Top critical review
Superb worldbuilding, but I didn't grow attached to the characters.
Reviewed in the United States on October 22, 2017
This is the second book in Ken Liu's epic fantasy series, "The Dandelion Dynasty." Like the first book, it is ambitious, imaginative, and original. There are wonderful, dramatic, epic events, particularly in the second half. The worldbuilding is superb. There are strong female characters, and discussions about the options open to women and to the poor. There are lengthy expository sections, but they are not clumsily expository, rather they are joyously expository, communicating a delight in technology that I associate much more with science fiction than with fantasy. (Nonetheless, this is unmistakably fantasy, not least because the large cast of characters includes gods.)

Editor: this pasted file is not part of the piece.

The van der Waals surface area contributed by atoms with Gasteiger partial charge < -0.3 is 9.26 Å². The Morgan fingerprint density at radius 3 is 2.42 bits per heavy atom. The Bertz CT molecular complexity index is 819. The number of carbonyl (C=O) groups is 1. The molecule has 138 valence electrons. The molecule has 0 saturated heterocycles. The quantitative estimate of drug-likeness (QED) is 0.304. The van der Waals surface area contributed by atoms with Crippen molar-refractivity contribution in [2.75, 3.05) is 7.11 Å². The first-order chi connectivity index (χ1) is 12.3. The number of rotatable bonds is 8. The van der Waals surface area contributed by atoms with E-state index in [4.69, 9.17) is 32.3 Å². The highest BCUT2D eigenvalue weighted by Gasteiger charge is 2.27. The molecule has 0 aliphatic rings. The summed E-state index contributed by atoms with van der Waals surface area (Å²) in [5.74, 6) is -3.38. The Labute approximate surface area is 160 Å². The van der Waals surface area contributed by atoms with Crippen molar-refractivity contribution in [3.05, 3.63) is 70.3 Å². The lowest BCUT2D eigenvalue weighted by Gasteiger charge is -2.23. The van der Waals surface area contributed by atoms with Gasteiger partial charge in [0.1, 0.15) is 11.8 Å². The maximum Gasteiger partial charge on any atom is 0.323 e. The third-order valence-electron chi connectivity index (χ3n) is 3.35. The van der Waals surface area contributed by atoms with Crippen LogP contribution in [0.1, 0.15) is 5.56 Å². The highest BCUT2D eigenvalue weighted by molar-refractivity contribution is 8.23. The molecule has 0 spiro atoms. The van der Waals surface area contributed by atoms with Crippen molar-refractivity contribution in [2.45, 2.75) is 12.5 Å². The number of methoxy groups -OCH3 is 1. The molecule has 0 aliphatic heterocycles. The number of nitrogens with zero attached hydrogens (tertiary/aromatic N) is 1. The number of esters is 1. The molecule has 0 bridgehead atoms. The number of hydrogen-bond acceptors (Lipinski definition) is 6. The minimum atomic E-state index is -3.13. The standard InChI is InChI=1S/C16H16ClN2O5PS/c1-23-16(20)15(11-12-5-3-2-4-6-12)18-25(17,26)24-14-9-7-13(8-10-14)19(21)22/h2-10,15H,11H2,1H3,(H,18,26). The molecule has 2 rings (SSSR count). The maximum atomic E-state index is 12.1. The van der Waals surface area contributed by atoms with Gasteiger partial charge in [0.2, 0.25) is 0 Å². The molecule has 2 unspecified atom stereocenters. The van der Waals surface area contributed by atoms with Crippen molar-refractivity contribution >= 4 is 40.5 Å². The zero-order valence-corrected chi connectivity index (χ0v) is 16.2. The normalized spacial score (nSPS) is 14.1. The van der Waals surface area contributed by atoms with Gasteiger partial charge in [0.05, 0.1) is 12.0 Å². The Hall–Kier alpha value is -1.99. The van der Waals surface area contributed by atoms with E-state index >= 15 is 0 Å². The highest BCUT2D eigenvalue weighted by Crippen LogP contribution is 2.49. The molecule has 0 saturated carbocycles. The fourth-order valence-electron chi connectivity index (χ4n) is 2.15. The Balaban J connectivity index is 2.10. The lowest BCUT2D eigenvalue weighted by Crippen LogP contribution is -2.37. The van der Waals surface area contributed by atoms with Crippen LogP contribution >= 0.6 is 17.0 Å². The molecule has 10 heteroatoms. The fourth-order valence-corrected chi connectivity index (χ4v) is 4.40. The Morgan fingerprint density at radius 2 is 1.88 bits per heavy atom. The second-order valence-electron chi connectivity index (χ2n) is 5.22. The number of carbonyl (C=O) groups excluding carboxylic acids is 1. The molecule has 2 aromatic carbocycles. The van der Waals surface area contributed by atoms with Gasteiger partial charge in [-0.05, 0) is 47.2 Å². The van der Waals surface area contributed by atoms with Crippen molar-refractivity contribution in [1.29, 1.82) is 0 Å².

Thanks to these strengths, I read the first half of this book with interest, and read the second half with enjoyment. Had I liked the characters half as much as I liked the plot and the worldbuilding, I would have loved this wholeheartedly. But the alchemy that makes characters likable, an alchemy that depends not just on what the author has written but also on the reader's biases and preferences, failed for me. There are several characters--Zomi, Thera, Vadyu--whom I felt that I ought to have liked, that I was meant to have liked, and yet that I failed to like. I didn't dislike them, but an absence of dislike is not the same as fondness. With the exception of Luan Zya, I didn't grow attached to any of the main characters.
As a minor quibble, I noticed several incidences where information was pointedly withheld from the reader, a technique that I find irritating rather than suspenseful. It is, however, a well-established technique, and practiced by some of my favorite authors, such as Guy Gavriel Kay.
In conclusion, I'm glad that I read "The Wall of Storms," even though I didn't warm to its characters.